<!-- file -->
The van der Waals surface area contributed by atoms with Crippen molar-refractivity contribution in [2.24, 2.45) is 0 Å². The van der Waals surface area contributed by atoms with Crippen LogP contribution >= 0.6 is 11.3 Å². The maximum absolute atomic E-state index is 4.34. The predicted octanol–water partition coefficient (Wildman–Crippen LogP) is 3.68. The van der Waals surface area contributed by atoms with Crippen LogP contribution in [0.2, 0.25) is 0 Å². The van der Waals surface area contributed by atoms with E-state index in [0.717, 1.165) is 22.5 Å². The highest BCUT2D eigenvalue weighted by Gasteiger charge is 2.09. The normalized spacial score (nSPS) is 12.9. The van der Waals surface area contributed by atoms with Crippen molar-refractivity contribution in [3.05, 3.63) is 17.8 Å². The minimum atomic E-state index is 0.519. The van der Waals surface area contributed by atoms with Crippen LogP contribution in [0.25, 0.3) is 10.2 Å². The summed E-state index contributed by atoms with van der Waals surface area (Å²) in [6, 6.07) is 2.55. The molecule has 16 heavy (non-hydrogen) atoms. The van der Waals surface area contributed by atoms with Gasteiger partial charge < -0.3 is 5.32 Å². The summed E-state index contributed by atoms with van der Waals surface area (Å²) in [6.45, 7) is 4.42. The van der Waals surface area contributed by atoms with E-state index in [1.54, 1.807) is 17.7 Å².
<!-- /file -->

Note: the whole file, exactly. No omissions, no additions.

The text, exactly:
The van der Waals surface area contributed by atoms with Crippen molar-refractivity contribution in [2.24, 2.45) is 0 Å². The van der Waals surface area contributed by atoms with Crippen LogP contribution >= 0.6 is 11.3 Å². The maximum absolute atomic E-state index is 4.34. The predicted octanol–water partition coefficient (Wildman–Crippen LogP) is 3.68. The van der Waals surface area contributed by atoms with Crippen LogP contribution in [0.2, 0.25) is 0 Å². The van der Waals surface area contributed by atoms with E-state index in [0.717, 1.165) is 22.5 Å². The highest BCUT2D eigenvalue weighted by Gasteiger charge is 2.09. The normalized spacial score (nSPS) is 12.9. The van der Waals surface area contributed by atoms with Crippen molar-refractivity contribution in [3.05, 3.63) is 17.8 Å². The minimum atomic E-state index is 0.519. The van der Waals surface area contributed by atoms with Crippen LogP contribution in [0.25, 0.3) is 10.2 Å². The summed E-state index contributed by atoms with van der Waals surface area (Å²) in [6, 6.07) is 2.55. The molecule has 16 heavy (non-hydrogen) atoms. The van der Waals surface area contributed by atoms with Gasteiger partial charge < -0.3 is 5.32 Å². The summed E-state index contributed by atoms with van der Waals surface area (Å²) in [6.45, 7) is 4.42. The van der Waals surface area contributed by atoms with E-state index in [1.54, 1.807) is 17.7 Å².